Tchaikovsky: Symphonies Nos.4, 5 & 6 "Pathetique" (DG The Originals) CD
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Top Customer Reviews
My first acquaintance with these recordings was in the 1960s, when I was beginning to collect LP records. Mravinsky saw to it that the Pathetique became my favourite symphony, and it has remained so ever since. Herbert von Karajan also recorded these works for Deutsche Grammophon, and it is arguable that he achieved finer recordings from a technical standpoint - he was apparently passionately interested in high fidelity reproduction. I preferred Mravinsky's readings, however.
Having been disappointed with CD reissues of recordings that I valued on LP, I approached these with some scepticism. Let me say at once that I consider DG to have done a fine job of re-mastering, and I was relieved not to hear tape hiss, wow and flutter, distortion, or any other problem that could have been associated with the original 1960 analogue recording; indeed I had not heard them as clearly previously on vinyl discs. The frequency response is fine, wider than I feared it might be, and the dynamic range acceptable. That just leaves the quality of the original orchestral balance to be considered, now clearly revealed.
These are studio recordings, made after a series of concerts. Incidentally the sleeve notes state that the first and second violins were placed antiphonally for the concerts, but together for the recordings. Also it may be of interest that the 5th. symphony is split over the 2 discs. The vibrato used by wind instruments is brought to the fore by close microphone placement; brass and woodwind are balanced forwardly, the reeds very 'reedy' and the trumpets brash.Read more ›
These recordings certainly go some. And then some more. You'd be hard-pushed to find performances of anything that maintain such a white-hot level of intensity throughout three fairly long symphonies.
When Mravinsky brought the Leningrad Philharmonic to the West in 1956, both conductor and orchestra were a pretty unknown quantity. It was the height of the Cold War and, while a reputation preceded them, no-one was quite sure what to expect. Mravinsky and his assistant, Kurt Sanderling, shared the conducting of these last three Tchaikovsky symphonies and recorded them in mono then. Many listeners prefer those recordings to these stereo remakes of 4 years later. Personally, I prefer the later versions. It's good sound for its period, if slightly edgy in a way that suits the Leningrad sound well. It's in stereo. And you get Mravinsky in all three symphonies.
He is a master of this Russian repertoire - making it sound and feel very Russian indeed. He is certainly not afraid of bending and shaping things to his individual view of the works. There is usually a fairly heavy foot on the brake before lyrical second subjects. There is an impetuosity about faster movements that often requires modifications of tempo later on.Read more ›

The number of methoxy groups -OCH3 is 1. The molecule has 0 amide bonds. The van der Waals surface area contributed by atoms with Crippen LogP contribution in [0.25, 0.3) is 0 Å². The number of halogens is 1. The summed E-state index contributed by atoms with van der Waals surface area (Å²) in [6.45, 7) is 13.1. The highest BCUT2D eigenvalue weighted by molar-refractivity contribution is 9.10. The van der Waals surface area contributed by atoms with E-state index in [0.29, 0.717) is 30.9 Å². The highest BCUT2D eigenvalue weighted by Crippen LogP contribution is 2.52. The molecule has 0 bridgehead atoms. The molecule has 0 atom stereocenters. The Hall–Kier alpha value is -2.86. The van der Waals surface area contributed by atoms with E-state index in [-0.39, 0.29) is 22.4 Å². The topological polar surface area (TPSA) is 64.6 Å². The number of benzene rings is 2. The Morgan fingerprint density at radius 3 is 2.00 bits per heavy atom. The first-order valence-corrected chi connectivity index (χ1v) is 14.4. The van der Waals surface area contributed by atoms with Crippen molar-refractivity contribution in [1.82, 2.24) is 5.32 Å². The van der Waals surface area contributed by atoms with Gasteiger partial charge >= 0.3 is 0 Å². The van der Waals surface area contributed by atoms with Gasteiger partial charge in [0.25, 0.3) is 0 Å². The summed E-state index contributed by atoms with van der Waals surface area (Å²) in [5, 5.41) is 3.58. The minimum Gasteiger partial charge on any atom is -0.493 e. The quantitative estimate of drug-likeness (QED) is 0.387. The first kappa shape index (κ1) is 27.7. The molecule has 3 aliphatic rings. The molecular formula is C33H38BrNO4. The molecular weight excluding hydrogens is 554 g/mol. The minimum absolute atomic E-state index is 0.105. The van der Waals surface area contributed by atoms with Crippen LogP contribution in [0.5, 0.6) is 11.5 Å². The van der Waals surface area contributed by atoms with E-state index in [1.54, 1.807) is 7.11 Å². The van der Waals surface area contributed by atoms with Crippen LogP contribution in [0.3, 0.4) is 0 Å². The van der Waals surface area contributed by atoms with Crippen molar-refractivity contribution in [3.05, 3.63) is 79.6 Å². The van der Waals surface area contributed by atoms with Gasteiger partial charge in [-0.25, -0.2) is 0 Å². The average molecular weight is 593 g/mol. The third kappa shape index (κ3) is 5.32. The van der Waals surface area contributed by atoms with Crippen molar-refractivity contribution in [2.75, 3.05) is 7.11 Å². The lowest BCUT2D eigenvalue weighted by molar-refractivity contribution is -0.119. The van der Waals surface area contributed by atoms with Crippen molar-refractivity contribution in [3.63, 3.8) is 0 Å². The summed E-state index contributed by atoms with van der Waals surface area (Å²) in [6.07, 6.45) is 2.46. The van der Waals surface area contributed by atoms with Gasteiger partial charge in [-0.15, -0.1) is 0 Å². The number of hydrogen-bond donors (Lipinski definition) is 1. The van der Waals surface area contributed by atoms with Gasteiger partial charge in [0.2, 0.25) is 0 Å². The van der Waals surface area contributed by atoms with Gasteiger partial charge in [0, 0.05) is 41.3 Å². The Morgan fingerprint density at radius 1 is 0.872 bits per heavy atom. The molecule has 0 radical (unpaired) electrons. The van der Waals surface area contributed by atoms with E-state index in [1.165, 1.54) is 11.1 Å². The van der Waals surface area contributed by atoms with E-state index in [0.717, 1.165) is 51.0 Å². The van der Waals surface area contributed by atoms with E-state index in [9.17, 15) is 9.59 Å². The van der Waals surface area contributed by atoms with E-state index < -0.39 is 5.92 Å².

This set dates from 1960, the height of the cold war, and at that time Mravinsky had been very little heard in what we used to call 'the west'. It was a period when western critics were inclined to favour a smoothed-over play-safe school of interpretation of the musical classics. This had something to be said for it as a reaction against the libertarian excesses of some previous schools, but it descended into a facile mediocrity based to all intents and purposes on checklists and box-ticking, reaching its nadir in the 70's and 80's when the main aesthetic preoccupation in many commentaries was the issue of how many repeats had been observed. Myself, I am thoroughly in favour of professionalism from professional musicians, but on the other hand I don't find checklists a very illuminating guide through the gardens of the muses. It also seemed to me that our ideas of how to play Tchaikovsky were probably too influenced by our ideas of the Viennese classics, and the advent of Mravinsky in London came none to soon.
It was enlightening to me to compare Mravinsky's account of the 4th symphony with a fine modern version from Abbado and the Vienna Philharmonic. On the checklist approach Abbado does very well indeed.Read more ›
Most Recent Customer Reviews
Wow!!! Must be the best collection of the Tchaikovsky Symphonies - excellent.Published 4 months ago by Terence A Cook
No wonder these performances are legendary. What more is there to say.Published 4 months ago by MR JOHN WARD
An amazing performance. The sound quality, given the age of the original recording, is excellent.Published 5 months ago by Amazon Customer
Buy this,by all means,but buy it in the Originals box set---worth every penny,a collection of the greatest standard repertoire you'll find. Read morePublished 9 months ago by Music Lover
The last movement of the 4th is different from anything else I've heard. It's the best ever.Published 11 months ago by A Smith
For my 21st birthday in 1965 my parents gave me my first stereo gramophone and with it a couple of stereo LPs, one of which was Mravinski's performance of Tchaikowsky's 4th. Read morePublished 16 months ago by MR P S AUSTEN
Marvellous recordings/performances - fire, passion, Slavonic verve and steely control of the whole.Published 17 months ago by james henry witham